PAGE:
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Mercedes’ Definition of Class.

If you watched last weekend’s NFL playoffs, you may have seen the newest TV commercials from Mercedes-Benz where British actor Matthew Macfadyen asserts that the automaker has been “Defining Class since 1886”. That boast reminded me of Cadillac’s legendary slogan “The Standard of the World”. It’s obvious that self-deprecation is not part of the message but I thought that perhaps the S-Class in my driveway might deliver the admiration of most all beholders during my week’s travels.

While I didn’t witness the jaw-dropping approval from the public that I might encounter in a Koenigsegg or similar exotic conveyances, I felt reasonably refined in the Mercedes S580. And isn’t that what one might expect from the marvelous machine that posted a window sticker with a $160,740 MSRP? It certainly is and the big Benz sedan continues to deliver that assurance.

Not long ago, before SUVs and trucks became our most popular vehicles, big, powerful, posh sedans were the flagships of luxury automotive brands. Today, German luxury rivals Audi’s A8 and BMW’s 7-Series match the S580’s size and stature and they’re joined by South Korea’s Genesis G90. All the other mainstream luxury automakers offer sedans that are a bit smaller, or just posh SUV models. And while big sport utilities have their charm, they just can’t deliver the elegance of a proper flagship sedan in my view.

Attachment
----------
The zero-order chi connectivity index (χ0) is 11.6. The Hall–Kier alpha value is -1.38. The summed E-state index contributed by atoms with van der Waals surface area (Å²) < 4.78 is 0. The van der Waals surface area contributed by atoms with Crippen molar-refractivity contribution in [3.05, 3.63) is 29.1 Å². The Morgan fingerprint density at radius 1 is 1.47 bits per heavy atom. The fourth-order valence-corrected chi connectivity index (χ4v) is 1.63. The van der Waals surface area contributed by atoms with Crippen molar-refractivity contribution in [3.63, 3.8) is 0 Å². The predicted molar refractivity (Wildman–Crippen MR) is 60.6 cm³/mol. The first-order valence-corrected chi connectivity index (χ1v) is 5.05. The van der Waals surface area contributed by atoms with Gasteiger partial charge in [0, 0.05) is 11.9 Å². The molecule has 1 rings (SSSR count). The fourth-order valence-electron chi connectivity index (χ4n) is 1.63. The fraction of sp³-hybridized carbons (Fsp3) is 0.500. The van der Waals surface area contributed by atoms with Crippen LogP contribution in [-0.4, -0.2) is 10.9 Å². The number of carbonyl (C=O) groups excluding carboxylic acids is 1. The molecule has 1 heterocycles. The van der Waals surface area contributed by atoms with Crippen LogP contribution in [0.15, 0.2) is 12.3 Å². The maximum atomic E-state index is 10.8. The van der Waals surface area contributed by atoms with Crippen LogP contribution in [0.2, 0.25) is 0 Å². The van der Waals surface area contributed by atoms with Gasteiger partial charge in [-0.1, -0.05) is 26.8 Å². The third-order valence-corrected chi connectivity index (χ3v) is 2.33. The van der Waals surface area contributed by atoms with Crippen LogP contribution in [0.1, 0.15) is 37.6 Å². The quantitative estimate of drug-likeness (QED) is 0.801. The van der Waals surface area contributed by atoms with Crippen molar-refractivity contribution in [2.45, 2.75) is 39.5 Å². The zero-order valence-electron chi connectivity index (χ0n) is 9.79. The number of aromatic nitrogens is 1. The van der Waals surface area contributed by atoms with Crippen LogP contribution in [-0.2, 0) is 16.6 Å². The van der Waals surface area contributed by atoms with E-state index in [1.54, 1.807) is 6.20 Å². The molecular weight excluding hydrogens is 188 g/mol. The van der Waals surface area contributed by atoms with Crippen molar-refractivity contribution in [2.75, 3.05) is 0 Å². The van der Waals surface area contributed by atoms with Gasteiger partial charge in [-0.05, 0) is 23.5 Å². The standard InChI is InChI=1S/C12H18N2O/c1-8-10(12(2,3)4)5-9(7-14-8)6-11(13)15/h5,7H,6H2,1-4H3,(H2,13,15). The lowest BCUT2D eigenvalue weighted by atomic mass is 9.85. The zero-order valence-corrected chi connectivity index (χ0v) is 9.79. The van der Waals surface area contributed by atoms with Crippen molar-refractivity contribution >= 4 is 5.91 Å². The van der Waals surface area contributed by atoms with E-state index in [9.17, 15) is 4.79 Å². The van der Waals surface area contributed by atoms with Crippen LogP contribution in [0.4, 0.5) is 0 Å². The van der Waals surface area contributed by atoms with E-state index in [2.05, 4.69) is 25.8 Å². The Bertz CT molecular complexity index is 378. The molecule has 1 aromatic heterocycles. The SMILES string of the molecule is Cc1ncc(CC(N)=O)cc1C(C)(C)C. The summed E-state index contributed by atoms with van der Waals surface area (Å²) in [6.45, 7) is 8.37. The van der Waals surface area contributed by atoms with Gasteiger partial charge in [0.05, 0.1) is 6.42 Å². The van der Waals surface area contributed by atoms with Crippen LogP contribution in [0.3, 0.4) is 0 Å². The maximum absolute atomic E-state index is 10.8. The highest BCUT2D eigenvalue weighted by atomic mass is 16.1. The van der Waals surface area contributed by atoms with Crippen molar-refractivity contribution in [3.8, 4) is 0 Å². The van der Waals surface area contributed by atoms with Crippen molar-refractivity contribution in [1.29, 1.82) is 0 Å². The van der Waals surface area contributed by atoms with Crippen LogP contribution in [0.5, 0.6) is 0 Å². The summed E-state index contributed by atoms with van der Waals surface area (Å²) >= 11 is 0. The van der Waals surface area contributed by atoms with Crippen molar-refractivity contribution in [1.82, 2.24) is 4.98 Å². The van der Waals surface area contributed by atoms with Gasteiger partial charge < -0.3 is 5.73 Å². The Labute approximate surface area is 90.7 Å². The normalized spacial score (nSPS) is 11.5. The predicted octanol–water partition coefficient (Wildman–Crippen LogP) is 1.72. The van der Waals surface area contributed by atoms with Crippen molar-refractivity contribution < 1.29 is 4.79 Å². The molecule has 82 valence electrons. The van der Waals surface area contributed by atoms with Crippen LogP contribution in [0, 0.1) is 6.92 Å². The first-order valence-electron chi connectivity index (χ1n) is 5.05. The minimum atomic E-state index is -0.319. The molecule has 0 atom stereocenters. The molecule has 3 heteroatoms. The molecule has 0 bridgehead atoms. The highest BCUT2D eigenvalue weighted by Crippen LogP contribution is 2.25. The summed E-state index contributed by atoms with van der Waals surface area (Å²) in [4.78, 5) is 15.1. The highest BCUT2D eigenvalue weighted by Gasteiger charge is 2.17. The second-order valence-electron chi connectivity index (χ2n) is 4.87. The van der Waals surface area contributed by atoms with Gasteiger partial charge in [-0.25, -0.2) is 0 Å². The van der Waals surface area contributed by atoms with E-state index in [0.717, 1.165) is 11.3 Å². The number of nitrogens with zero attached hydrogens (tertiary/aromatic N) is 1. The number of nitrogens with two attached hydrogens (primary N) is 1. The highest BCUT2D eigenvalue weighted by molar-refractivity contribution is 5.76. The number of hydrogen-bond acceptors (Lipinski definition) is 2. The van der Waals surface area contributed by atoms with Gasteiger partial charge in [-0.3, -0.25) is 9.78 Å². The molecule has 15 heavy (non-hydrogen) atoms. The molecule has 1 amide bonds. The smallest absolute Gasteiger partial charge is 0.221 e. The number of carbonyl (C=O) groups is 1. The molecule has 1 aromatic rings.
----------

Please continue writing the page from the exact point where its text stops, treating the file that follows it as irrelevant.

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Our S580 was finished in Signature China Blue outside with Sienna Brown Nappa Leather within. Piano Black accents replaced the traditional wood appliques for an elegant, contemporary touch. They also coordinated nicely with the two big displays, a 12.3-inch behind the steering wheel for driving instruments and a 12.8-inch vertical screen in the center stack presenting infotainment and other controls. And to help keep eyes focused on the road where they belong, beckoning “Hey Mercedes” would summon the automaker’s very competent voice-activation system.

Years ago, I recall driving a big S-Class sedan in a wicked storm where I witnessed more than a few lesser vehicles immobile and off the highway. I thought at the time that only a direct tornado strike or Armageddon would keep me from reaching my destination safely. That assurance was based not only on the poise and stability of the vehicle, but if somehow stricken, the wealth of passive and active safety attributes would come to my rescue. That security is very much alive and well in the newest S-Class.

Our weather during my week’s drive was delightful and so was this big car’s ride and handling. The twin-turbo 4.0-liter V8 produces 496-horsepower and 516 lb. ft. of torque and that’s plenty to move this big fella with alacrity. It just takes 4.3-seconds to launch from naught to 60 MPH, just what you may need to merge safely into Interstate traffic. The fuel economy is not an unreasonable 18-city, 27-highway, but if you want to improve those numbers, the S580e plug-in hybrid offers 46-mile electric range for most errands and no worries about searching for plugs on a longer journey.

The Mercedes-Benz advertising assertion about class may be a bit boastful, but its flagship S-Class does deliver driving substance. And if that’s not enough, an ultra-luxury Maybach edition is a great way to arrive at your next class reunion.

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